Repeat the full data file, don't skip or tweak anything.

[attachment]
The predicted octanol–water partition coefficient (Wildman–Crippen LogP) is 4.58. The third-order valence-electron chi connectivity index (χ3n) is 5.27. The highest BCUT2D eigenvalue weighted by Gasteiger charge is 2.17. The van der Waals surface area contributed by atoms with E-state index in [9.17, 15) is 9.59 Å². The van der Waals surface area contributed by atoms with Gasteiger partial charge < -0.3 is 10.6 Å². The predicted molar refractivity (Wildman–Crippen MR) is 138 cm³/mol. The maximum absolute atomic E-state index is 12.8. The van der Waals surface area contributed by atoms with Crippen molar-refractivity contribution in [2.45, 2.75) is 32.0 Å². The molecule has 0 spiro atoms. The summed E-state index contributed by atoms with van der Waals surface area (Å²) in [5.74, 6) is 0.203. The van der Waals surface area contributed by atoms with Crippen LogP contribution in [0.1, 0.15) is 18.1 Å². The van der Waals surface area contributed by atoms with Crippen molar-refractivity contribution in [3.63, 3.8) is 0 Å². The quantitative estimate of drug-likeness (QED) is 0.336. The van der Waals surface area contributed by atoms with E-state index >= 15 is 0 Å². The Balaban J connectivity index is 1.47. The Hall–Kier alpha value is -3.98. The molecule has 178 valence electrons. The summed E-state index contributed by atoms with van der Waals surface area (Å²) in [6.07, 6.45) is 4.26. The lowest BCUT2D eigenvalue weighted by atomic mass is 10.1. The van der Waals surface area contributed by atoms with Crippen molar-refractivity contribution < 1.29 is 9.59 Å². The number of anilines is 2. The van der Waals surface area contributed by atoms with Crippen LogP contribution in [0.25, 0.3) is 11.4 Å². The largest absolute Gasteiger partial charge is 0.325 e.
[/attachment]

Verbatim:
The predicted octanol–water partition coefficient (Wildman–Crippen LogP) is 4.58. The third-order valence-electron chi connectivity index (χ3n) is 5.27. The highest BCUT2D eigenvalue weighted by Gasteiger charge is 2.17. The van der Waals surface area contributed by atoms with E-state index in [9.17, 15) is 9.59 Å². The van der Waals surface area contributed by atoms with Gasteiger partial charge < -0.3 is 10.6 Å². The predicted molar refractivity (Wildman–Crippen MR) is 138 cm³/mol. The maximum absolute atomic E-state index is 12.8. The van der Waals surface area contributed by atoms with Crippen molar-refractivity contribution in [2.45, 2.75) is 32.0 Å². The molecule has 0 spiro atoms. The summed E-state index contributed by atoms with van der Waals surface area (Å²) in [5.74, 6) is 0.203. The van der Waals surface area contributed by atoms with Crippen LogP contribution in [0.1, 0.15) is 18.1 Å². The van der Waals surface area contributed by atoms with Crippen molar-refractivity contribution in [3.63, 3.8) is 0 Å². The quantitative estimate of drug-likeness (QED) is 0.336. The van der Waals surface area contributed by atoms with E-state index >= 15 is 0 Å². The Balaban J connectivity index is 1.47. The Hall–Kier alpha value is -3.98. The molecule has 178 valence electrons. The summed E-state index contributed by atoms with van der Waals surface area (Å²) in [6.07, 6.45) is 4.26. The lowest BCUT2D eigenvalue weighted by atomic mass is 10.1. The van der Waals surface area contributed by atoms with Crippen molar-refractivity contribution < 1.29 is 9.59 Å². The number of anilines is 2. The van der Waals surface area contributed by atoms with Crippen LogP contribution in [0.25, 0.3) is 11.4 Å². The largest absolute Gasteiger partial charge is 0.325 e.